Together, these gender constructs determine access to health care, help-seeking behaviours, and individual use of the health-care system. Being perceived as a man or a woman triggers different responses from clinicians who might diagnose and suggest interventions differently according to gender. As such, gender largely determines the use of preventive measures and referral for or acceptance of invasive therapeutic strategies. Gender-related behaviours contribute to risk exposure and preventive behaviour in several diseases.

This postulation is well exemplified in the cardiovascular field, in which women often underestimate their risk compared with men and seek consultation later than men in the clinic for treatment of myocardial infarction. On the other hand, gender-related behaviours eg, smoking, lifestyle, perceived stress and pain, and nutritional habits might produce epigenetic modifications that modulate gene expression and biological phenotypes.

Figure 2 summarises how sex and gender are inter-related in biology and disease. Biological sex causes sex differences through genetic and hormonal influences in disease pathophysiology, clinical manifestations, and response to treatment. Sex also influences behaviours towards more aggressive or caring phenotypes. On the other hand, gender-related behaviours eg, smoking, lifestyle, Woman seeking sex Roberta stress, and nutritional habits produce epigenetic modifications that modulate the expression of biological sex.

Gender constructs determine patients' perception of disease, help-seeking behaviour, and individual use of health care. Gender constructs also influence decision making and trigger different therapeutic responses from providers, biased by gender.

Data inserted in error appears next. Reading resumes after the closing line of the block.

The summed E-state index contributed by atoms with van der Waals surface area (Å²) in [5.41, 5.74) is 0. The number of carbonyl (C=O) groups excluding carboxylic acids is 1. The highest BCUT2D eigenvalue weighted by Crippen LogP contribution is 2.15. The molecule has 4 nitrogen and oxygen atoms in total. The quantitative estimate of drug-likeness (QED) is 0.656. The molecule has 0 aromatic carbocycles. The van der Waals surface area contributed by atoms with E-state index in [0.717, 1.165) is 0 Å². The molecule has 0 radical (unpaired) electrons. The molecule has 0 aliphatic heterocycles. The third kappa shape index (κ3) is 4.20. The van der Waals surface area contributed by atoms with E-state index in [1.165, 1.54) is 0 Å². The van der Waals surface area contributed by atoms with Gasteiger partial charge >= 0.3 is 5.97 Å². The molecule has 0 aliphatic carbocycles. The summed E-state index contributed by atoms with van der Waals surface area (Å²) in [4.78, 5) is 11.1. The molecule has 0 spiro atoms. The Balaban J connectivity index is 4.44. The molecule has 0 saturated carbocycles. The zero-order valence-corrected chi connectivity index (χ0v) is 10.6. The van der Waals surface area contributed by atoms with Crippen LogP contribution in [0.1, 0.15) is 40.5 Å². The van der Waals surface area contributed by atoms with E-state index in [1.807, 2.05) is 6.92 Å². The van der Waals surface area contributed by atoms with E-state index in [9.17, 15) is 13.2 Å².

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Having established the importance of sex and gender in disease, we will summarise their influences on the most common causes of death and debilitating diseases in the USA as an example figure 3. Because current knowledge about pathophysiology, diagnosis, and treatment Woman seeking sex Roberta disease is primarily based on men as representative of the human species, this Review focuses on how women differ from men.

We discuss some key aspects regarding the dimensions of men in a dedicated section. Adapted from Heron. Heart disease is the leading cause of death in the USA. For example, heart failure disproportionately contributes to coronary heart disease mortality in women, 27 Woman seeking sex Roberta due to undiagnosed ischaemic heart disease in women. The strength of the association with cardiovascular risk factors differ by sex. Systolic blood pressure and hypertension, smoking, and diabetes are associated with higher hazard ratios for myocardial infarction in women than in men. Ischaemic heart disease is the most recognised example for integrating the concept of gender and sex, which shape divergent or distinct disease outcomes.

Compared with men, women suffering from ischaemic heart disease are older; this difference is historically believed to be due to the protection of endogenous oestrogens, 29 although contemporary study refutes this simplistic explanation 30 and associations cannot be inferred to be causation.